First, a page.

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#MindYourself - Life lessons with Bressie: 'Mental health should be priority number one in the education system'


Niall 'Bressie' Breslin: The most difficult part about the book was having to hand it over to my mum and dad. Photo: El Keegan.

Niall 'Bressie' Breslin: The most difficult part about the book was having to hand it over to my mum and dad. Photo: El Keegan.

Niall Breslin completes the first Dublin Ironman in August 2015

Niall Breslin completes the first Dublin Ironman in August 2015


Niall 'Bressie' Breslin: The most difficult part about the book was having to hand it over to my mum and dad. Photo: El Keegan.

Niall Breslin, better known as Bressie, is a musician, television personality and mental health advocate. Born in Dublin, he was raised in Mullingar, Co Westmeath, the second youngest of three sisters and a brother. The 35-year-old has an impressive portfolio - prior to his role as mentor on The Voice of Ireland, he was a Leinster rugby player and frontman for indie rock band The Blizzards.

A dedicated triathlete, he is an ambassador for the charity Cycle Against Suicide. Last year, he spoke out about living with anxiety and depression since he was a teenager, and launched a blog, My1000Hours, which has developed into an online hub dedicated to helping improve mental fitness, now called A Lust for Life.

In September, Niall published his first book, Me and My Mate Jeffrey, which detailed his struggle with mental illness. He lives in Dublin with his long-term girlfriend, model and food blogger Rozanna Purcell.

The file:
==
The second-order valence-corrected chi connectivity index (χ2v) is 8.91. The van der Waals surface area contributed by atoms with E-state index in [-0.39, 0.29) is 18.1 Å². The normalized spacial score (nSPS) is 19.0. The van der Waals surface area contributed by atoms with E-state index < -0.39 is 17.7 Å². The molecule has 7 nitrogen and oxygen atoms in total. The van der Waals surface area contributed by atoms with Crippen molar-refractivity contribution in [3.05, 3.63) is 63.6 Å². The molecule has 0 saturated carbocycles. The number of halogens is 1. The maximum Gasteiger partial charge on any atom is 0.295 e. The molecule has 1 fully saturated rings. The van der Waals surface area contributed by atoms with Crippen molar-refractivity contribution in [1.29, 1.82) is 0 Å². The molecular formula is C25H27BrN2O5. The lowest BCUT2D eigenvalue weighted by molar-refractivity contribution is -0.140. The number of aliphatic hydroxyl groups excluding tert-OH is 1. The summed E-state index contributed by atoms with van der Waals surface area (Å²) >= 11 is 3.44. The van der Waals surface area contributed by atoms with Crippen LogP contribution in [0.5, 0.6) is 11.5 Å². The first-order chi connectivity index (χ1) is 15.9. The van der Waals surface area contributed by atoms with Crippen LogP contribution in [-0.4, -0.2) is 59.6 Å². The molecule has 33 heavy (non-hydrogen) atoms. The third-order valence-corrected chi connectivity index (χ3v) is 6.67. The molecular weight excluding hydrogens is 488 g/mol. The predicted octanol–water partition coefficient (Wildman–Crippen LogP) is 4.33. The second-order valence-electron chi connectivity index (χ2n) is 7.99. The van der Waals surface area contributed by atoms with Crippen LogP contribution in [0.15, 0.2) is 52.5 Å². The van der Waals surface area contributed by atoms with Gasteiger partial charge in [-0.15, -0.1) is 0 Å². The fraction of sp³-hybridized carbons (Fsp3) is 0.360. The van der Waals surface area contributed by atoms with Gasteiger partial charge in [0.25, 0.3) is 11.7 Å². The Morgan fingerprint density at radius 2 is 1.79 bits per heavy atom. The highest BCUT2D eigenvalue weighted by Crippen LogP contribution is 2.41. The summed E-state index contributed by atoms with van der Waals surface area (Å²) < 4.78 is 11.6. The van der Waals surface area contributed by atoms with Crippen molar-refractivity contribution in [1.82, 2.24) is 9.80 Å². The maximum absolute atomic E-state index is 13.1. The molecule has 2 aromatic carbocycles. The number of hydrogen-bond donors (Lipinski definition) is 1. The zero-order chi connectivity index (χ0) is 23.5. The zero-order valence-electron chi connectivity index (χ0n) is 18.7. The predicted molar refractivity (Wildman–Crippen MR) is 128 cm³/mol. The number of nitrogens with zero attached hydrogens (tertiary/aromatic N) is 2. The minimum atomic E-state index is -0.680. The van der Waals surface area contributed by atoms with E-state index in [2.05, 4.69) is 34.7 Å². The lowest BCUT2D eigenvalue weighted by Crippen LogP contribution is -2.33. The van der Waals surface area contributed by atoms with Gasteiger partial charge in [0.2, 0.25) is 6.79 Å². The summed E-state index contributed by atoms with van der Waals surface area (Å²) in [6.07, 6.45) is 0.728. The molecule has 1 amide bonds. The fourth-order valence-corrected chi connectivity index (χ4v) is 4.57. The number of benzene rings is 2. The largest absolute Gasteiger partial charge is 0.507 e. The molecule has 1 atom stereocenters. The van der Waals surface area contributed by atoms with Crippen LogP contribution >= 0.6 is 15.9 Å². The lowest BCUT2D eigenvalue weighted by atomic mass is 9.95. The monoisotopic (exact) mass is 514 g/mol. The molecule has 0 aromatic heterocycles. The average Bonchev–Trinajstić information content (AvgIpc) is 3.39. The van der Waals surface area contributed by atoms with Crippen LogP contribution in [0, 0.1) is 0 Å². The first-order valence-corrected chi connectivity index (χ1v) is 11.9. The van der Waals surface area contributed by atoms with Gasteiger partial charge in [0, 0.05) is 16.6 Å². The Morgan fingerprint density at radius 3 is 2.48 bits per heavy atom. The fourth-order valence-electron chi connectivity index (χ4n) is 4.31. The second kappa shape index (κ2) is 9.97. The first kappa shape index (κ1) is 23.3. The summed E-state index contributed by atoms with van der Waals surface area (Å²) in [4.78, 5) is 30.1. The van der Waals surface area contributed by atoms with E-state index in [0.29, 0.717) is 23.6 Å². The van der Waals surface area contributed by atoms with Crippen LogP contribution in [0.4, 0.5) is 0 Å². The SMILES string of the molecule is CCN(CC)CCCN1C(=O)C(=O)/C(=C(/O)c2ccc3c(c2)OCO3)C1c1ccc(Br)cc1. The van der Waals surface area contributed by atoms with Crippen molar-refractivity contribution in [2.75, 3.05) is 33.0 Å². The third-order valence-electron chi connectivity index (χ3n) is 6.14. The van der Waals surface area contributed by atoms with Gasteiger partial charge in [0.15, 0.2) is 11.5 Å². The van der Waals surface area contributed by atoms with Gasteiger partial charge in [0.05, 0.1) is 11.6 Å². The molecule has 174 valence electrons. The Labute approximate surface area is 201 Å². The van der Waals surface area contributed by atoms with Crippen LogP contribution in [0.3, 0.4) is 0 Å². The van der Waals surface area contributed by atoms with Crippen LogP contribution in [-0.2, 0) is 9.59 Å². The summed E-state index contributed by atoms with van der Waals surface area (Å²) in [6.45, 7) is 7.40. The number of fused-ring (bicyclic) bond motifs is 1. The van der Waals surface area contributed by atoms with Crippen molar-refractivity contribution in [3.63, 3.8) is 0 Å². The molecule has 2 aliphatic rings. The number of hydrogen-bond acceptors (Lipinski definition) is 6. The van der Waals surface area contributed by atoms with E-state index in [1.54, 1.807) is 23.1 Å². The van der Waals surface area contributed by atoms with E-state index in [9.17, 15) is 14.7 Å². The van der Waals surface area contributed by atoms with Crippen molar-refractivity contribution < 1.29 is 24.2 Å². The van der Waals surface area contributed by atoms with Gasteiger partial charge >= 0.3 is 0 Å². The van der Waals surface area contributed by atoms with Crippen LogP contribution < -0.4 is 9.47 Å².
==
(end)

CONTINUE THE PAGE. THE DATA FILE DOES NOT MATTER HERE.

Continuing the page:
I am very close to my family. I think it's something people need to work on. People often take it for granted but you need to keep establishing and re-establishing connections between you and your family.

Mental health was never something I was encouraged to talk about at school. I was in a Christian Brothers' school, and we were told praying solves everything. That was what my generation grew up with.

I think there's a myth that men don't speak about their problems. If the problems are bad enough and they are struggling, men will speak about them.

Where I've noticed the most issues is in sport. If you look at some of our lead athletes, people assume they're invincible beings, but there can be problems if they go into sport without the coping strategies to deal with injury, to deal with being dropped, and all those things.

Probably my biggest regret was not being more open with my family about what I was dealing with. I'd be falling asleep some days in class, and my teachers just assumed I was a little brat, but the reality was that I couldn't sleep at night. I isolated myself from my family. Not because I didn't love them, I just didn't know how to deal with what was happening.

People need to look at behaviour in different ways. We need to stop judging it as someone being a d*** - there could be something seriously wrong there.